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When will magnfication in Windows Picture and Fax Viewer interpolate the image?

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  • User profile image
    Shining Arcanine

    Magnfication in Windows Picture and Fax Viewer doesn't really show more detail, it merely pixelizes the image. I've heard of and seen demonstrations of interpolation on the internet but I have no way of using it on pictures that I want to enlarge to get a better look at a small detail.

    When will there be an option in Windows Picture and Fax Viewer to interpolate the image?

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    Loadsgood

    My guess is Longhorn.

  • User profile image
    IanG

    It can't show more detail if there's no more detail in the image. Once you expand a bitmap past its natural size, you will inevitably see a less clear image. Interpolation won't help you - that's just a fundamental limitation with bitmaps.

    Interpolation doesn't show more detail. It is simply the process that happens when you take an image and enlarge it. If you enlarge a bitmap, you're trying to make it fill an area with more pixels than the image has, so you have to add some extra pixels to make the image large enough. The process of inventing these extra pixels to fill the space is called interpolation.

    The simplest interpolation style just replicates pixels, and that leads to the blocky 'pixellated' images. (Depending on your definition, you might not even regard this as interpolation, since it doesn't really invent any new pixels, it just duplicates existing ones.)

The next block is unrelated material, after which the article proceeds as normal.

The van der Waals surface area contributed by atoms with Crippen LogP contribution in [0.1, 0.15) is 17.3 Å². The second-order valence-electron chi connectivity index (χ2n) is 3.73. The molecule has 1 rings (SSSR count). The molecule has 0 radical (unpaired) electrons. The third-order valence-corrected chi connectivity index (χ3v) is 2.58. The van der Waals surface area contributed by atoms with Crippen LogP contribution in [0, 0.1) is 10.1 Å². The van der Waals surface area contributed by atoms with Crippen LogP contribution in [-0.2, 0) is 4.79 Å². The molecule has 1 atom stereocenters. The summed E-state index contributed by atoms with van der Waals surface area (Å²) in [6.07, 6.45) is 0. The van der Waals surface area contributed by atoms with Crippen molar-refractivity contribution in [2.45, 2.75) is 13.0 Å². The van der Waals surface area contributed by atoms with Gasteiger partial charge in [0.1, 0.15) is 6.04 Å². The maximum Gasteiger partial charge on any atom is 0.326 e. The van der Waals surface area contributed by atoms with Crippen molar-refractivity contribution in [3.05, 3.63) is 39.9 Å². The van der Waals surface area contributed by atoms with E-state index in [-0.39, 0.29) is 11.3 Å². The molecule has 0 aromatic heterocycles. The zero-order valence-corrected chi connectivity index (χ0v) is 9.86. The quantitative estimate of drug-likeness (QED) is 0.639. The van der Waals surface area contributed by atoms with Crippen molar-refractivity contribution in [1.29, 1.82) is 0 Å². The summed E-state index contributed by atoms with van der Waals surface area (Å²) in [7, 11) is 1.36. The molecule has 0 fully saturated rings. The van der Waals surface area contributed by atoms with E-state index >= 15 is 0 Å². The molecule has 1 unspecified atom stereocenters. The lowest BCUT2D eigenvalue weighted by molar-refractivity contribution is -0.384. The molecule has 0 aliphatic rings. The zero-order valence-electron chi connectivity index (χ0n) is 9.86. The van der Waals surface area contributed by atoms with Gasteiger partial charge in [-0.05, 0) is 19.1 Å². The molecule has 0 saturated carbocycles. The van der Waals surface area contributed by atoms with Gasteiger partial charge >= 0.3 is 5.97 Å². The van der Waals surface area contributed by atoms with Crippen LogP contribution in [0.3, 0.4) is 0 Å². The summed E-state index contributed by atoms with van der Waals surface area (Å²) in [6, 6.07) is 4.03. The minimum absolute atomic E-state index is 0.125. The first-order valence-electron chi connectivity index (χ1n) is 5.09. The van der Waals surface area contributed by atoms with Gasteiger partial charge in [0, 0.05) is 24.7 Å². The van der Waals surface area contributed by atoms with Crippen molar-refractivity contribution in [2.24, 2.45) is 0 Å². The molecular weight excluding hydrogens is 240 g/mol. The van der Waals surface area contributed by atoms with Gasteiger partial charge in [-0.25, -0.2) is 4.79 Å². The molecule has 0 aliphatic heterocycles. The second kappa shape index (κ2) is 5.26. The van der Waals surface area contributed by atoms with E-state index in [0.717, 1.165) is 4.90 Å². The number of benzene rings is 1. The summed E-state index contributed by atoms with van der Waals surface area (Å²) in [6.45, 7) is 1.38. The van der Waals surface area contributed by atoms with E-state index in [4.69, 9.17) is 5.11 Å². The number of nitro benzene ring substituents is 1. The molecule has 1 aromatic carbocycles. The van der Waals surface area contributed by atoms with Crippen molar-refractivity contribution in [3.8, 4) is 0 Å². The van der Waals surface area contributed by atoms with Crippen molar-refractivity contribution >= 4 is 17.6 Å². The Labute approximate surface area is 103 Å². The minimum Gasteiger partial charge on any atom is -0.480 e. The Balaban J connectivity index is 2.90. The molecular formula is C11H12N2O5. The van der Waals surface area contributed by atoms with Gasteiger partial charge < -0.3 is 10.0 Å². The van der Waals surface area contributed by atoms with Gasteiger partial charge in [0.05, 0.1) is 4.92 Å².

More sophisticated interpolation schemes try to make a better guess at what would be in those extra pixels if they had been present in the original image. This tends to involve deriving a mathematical function which matches the original image, and then using that function to fill in the blanks. Biiinear and bicubic interpolation are the most common.

    As it happens, Windows Picture and Fax Viewer does use interpolation. (At least it does on Windows XP - what are you using?) Not sure whether it's bilinear, bicubic or something else, but it's definitely not doing straight pixel replication.

    The fact is though, that regardless of what interpolation scheme you use, if you expand things enough you're going to hit a fundamental limit: interpolation can't recover detail that wasn't in the original image to start with. It can only work from the pixels in the source image. So with any interpolation scheme, if you expand the image enough you're eventually going to see the pixels in some form or other. Interpolation can merely smooth out the edges a bit. It can't magically recover microscopic detail from an image taken with a crummy 200x200 pixel mobile phone camera.

  • User profile image
    Shining Arcanine

    IanG wrote:
    More sophisticated interpolation schemes try to make a better guess at what would be in those extra pixels if they had been present in the original image. This tends to involve deriving a mathematical function which matches the original image, and then using that function to fill in the blanks. Biiinear and bicubic interpolation are the most common.


    This sounds like what I have seen, which made me think that sophisticated schemes were interpolation and simple pixel copying methods were just magnification, zooming or enlargement.

    This is what I would like to see in Windows Picture and Fax Viewer one day.

  • User profile image
    eddwo



    An example showing the existing interpolation in the picture viewer in XP. This is sunset.jpg one of XP sample images magnified to 800x in Paint and Image Viewer.

  • User profile image
    Shining Arcanine

    You're right, I never noticed... I guess I should now be asking if Microsoft is going to look into developing it further.

  • User profile image
    theCoach

    Consider a bitmap which is a series of 1 pixel wide vertical lines alternating between white and black. What should the interpolated image look like?
    Considering that this application is a fax viewer (and faxes are often made up of black and white pixels using CCITT compression), it is surprising that they would choose to interpolate, in my opinion.

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